Six states urge U.S. Supreme Court to block Biden’s student debt relief

Nov 23 (Reuters) – Six states on Wednesday asked the U.S. Supreme Court to overrule President Joe Biden’s bid to reinstate his plan to write off billions of dollars in student debt that they said was beyond authority of his administration.

The states — Arkansas, Iowa, Kansas, Missouri, Nebraska and South Carolina — filed a response to the Biden administration’s request for judges to overrule a lower court ruling. injunction the shutdown of the program while litigation over its legality continues. Five of the six states are governed by Republicans while the other, Kansas, has a Republican Attorney General.

In their filing, the States said the Biden administration was “attempting to assert power far beyond anything Congress could have conceived.” The administration said the Nov. 14 decision to block the plan leaves millions of economically vulnerable borrowers in limbo.

The administration is also challenging a Nov. 10 ruling by a Texas federal judge that found the program illicit. administration stopped accept applications for student debt relief after this decision.

In a policy benefiting millions of Americans, Biden announced in August that the US government would forgive up to $10,000 in student loan debt for borrowers earning less than $125,000 a year, or $250,000 for those earning less than $125,000 a year. married couples. Students who received Pell Grants to benefit low-income students will have up to $20,000 of their debt forgiven.

The policy fulfilled a promise the Democratic president made during the 2020 presidential campaign to help debt-ridden former students. The Congressional Budget Office calculated in September that debt cancellation cost the government around $400 billion.

States challenging the policy argued in their lawsuit that the debt cancellation plan encroaches on the authority of Congress and threatens future state revenues and money earned by state entities that invest in or manage student loans.

A federal judge dismissed their case for lack of legal status, but the St. Louis-based United States Court of Appeals for the 8th Circuit blocked the program while it heard an appeal from the states.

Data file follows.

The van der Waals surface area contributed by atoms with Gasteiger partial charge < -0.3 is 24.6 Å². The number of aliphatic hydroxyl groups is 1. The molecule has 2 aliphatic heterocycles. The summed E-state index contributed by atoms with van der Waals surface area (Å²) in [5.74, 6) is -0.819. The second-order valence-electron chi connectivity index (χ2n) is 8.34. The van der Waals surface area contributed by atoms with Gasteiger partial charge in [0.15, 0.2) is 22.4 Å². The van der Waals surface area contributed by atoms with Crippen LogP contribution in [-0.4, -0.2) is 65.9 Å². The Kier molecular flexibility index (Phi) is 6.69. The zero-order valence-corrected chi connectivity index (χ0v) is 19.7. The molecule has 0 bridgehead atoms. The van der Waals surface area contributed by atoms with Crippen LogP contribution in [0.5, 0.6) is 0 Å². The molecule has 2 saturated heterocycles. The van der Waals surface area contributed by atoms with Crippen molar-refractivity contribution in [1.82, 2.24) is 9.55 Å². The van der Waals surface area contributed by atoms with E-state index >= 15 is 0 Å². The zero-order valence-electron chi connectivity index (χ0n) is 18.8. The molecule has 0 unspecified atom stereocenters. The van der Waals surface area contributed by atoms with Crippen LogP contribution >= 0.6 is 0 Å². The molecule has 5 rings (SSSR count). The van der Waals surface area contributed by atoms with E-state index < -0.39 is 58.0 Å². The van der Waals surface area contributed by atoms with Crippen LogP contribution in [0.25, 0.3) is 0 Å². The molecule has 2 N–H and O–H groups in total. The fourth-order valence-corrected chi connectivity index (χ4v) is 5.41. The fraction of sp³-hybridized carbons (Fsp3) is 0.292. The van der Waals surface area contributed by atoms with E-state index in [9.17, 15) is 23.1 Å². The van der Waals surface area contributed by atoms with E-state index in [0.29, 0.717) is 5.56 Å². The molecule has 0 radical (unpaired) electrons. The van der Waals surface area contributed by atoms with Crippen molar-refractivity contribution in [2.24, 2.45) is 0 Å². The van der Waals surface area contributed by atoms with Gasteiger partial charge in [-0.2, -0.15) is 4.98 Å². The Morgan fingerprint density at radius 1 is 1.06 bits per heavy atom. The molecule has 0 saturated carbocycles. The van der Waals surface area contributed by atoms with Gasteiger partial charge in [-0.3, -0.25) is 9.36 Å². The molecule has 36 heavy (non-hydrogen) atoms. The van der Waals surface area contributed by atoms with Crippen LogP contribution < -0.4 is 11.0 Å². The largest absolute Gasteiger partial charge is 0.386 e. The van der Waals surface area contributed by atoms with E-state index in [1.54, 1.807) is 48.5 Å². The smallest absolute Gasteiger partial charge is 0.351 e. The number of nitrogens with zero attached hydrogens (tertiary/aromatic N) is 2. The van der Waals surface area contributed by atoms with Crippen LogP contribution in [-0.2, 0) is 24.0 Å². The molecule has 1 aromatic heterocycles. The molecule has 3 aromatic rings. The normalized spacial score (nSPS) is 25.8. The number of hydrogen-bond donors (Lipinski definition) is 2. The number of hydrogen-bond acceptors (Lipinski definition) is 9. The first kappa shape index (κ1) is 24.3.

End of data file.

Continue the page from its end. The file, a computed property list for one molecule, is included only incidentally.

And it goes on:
The Biden administration told the Supreme Court that the 8th Circuit’s decision leaves borrowers “uncertain about the size of their debt and unable to make financial decisions with an accurate understanding of their future repayment obligations.”

The administration also suggested judges could bypass the 8th Circuit and hear the dispute itself on an expedited basis, with a decision by the end of June.

Several legal challenges have been filed challenging Biden’s authority to forgive debt under a 2003 law called the Higher Education Relief Opportunities for Students Act, which allows the government to modify or waive federal student loans during the war. or national emergency. The Biden administration says the pandemic represented such an emergency.

States challenging the program on Wednesday denounced its merits. The law aims to prevent borrowers from falling into worse financial straits, while the government is “using it here to put tens of millions of borrowers in a better position by canceling their loans en masse”, they said. in their file.

While expressing confidence in the legality of his plan, Biden on Tuesday extended a pause in student loan repayments — begun during the COVID-19 pandemic — until next June 30. That moment, Biden said, would give the Supreme Court time to decide the case before the recess ends.

Reporting by Andrew Chung in New York; Editing by Will Dunham

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